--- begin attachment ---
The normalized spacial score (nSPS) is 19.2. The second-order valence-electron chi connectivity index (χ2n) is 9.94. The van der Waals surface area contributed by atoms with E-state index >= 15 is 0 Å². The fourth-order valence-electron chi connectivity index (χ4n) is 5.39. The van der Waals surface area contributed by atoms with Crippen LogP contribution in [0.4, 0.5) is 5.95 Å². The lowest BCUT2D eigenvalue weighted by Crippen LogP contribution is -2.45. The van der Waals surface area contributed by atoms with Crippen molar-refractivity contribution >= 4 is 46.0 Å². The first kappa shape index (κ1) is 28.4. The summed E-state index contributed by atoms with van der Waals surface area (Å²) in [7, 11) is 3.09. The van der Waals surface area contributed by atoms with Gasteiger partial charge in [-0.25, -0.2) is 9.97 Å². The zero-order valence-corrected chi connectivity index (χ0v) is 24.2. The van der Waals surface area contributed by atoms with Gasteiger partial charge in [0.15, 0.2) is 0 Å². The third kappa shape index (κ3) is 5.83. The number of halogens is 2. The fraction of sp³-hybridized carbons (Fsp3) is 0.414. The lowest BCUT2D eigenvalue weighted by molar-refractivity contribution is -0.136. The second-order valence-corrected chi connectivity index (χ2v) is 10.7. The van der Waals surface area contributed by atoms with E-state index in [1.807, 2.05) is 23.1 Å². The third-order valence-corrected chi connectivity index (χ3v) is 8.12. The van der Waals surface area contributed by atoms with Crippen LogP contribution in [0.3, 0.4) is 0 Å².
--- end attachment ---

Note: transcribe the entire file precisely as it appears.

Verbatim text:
The normalized spacial score (nSPS) is 19.2. The second-order valence-electron chi connectivity index (χ2n) is 9.94. The van der Waals surface area contributed by atoms with E-state index >= 15 is 0 Å². The fourth-order valence-electron chi connectivity index (χ4n) is 5.39. The van der Waals surface area contributed by atoms with Crippen LogP contribution in [0.4, 0.5) is 5.95 Å². The lowest BCUT2D eigenvalue weighted by Crippen LogP contribution is -2.45. The van der Waals surface area contributed by atoms with Crippen molar-refractivity contribution >= 4 is 46.0 Å². The first kappa shape index (κ1) is 28.4. The summed E-state index contributed by atoms with van der Waals surface area (Å²) in [7, 11) is 3.09. The van der Waals surface area contributed by atoms with Gasteiger partial charge in [-0.25, -0.2) is 9.97 Å². The zero-order valence-corrected chi connectivity index (χ0v) is 24.2. The van der Waals surface area contributed by atoms with Gasteiger partial charge in [0.15, 0.2) is 0 Å². The third kappa shape index (κ3) is 5.83. The number of halogens is 2. The fraction of sp³-hybridized carbons (Fsp3) is 0.414. The lowest BCUT2D eigenvalue weighted by molar-refractivity contribution is -0.136. The second-order valence-corrected chi connectivity index (χ2v) is 10.7. The van der Waals surface area contributed by atoms with E-state index in [1.807, 2.05) is 23.1 Å². The third-order valence-corrected chi connectivity index (χ3v) is 8.12. The van der Waals surface area contributed by atoms with Crippen LogP contribution in [0.3, 0.4) is 0 Å².